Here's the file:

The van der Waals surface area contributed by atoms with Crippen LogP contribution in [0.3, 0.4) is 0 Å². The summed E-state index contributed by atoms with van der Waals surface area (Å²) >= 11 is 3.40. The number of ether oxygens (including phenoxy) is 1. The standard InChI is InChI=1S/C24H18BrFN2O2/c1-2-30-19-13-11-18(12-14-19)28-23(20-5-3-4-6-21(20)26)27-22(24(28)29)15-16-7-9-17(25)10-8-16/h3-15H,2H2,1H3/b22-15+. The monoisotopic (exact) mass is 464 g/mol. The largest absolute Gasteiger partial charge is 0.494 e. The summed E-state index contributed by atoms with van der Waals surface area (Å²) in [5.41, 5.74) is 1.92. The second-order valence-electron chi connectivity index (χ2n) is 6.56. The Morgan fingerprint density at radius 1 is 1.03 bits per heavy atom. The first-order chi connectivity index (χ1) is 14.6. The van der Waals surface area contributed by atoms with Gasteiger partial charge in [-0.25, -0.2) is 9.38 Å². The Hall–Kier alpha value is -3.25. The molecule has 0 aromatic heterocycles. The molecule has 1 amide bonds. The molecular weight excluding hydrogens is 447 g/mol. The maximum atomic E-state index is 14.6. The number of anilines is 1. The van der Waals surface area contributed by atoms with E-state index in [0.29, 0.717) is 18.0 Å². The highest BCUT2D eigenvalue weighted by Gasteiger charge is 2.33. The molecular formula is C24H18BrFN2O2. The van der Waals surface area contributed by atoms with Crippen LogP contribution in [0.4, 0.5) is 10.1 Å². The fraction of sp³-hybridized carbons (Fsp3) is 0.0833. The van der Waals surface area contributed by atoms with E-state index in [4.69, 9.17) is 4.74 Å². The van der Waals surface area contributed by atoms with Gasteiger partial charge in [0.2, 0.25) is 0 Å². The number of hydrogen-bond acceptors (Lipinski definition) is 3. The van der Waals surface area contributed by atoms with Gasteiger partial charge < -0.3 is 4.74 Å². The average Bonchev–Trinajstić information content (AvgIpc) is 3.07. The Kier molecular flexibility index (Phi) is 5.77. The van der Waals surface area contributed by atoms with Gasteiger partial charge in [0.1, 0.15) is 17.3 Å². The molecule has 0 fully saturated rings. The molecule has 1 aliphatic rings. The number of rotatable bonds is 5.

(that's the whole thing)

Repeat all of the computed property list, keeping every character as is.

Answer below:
The van der Waals surface area contributed by atoms with Crippen LogP contribution in [0.3, 0.4) is 0 Å². The summed E-state index contributed by atoms with van der Waals surface area (Å²) >= 11 is 3.40. The number of ether oxygens (including phenoxy) is 1. The standard InChI is InChI=1S/C24H18BrFN2O2/c1-2-30-19-13-11-18(12-14-19)28-23(20-5-3-4-6-21(20)26)27-22(24(28)29)15-16-7-9-17(25)10-8-16/h3-15H,2H2,1H3/b22-15+. The monoisotopic (exact) mass is 464 g/mol. The largest absolute Gasteiger partial charge is 0.494 e. The summed E-state index contributed by atoms with van der Waals surface area (Å²) in [5.41, 5.74) is 1.92. The second-order valence-electron chi connectivity index (χ2n) is 6.56. The Morgan fingerprint density at radius 1 is 1.03 bits per heavy atom. The first-order chi connectivity index (χ1) is 14.6. The van der Waals surface area contributed by atoms with Gasteiger partial charge in [-0.25, -0.2) is 9.38 Å². The Hall–Kier alpha value is -3.25. The molecule has 0 aromatic heterocycles. The molecule has 1 amide bonds. The molecular weight excluding hydrogens is 447 g/mol. The maximum atomic E-state index is 14.6. The number of anilines is 1. The van der Waals surface area contributed by atoms with E-state index in [0.29, 0.717) is 18.0 Å². The highest BCUT2D eigenvalue weighted by Gasteiger charge is 2.33. The molecular formula is C24H18BrFN2O2. The van der Waals surface area contributed by atoms with Crippen LogP contribution in [0.4, 0.5) is 10.1 Å². The fraction of sp³-hybridized carbons (Fsp3) is 0.0833. The van der Waals surface area contributed by atoms with E-state index in [4.69, 9.17) is 4.74 Å². The van der Waals surface area contributed by atoms with Gasteiger partial charge in [0.2, 0.25) is 0 Å². The number of hydrogen-bond acceptors (Lipinski definition) is 3. The van der Waals surface area contributed by atoms with Gasteiger partial charge < -0.3 is 4.74 Å². The average Bonchev–Trinajstić information content (AvgIpc) is 3.07. The Kier molecular flexibility index (Phi) is 5.77. The van der Waals surface area contributed by atoms with Gasteiger partial charge in [0.1, 0.15) is 17.3 Å². The molecule has 0 fully saturated rings. The molecule has 1 aliphatic rings. The number of rotatable bonds is 5.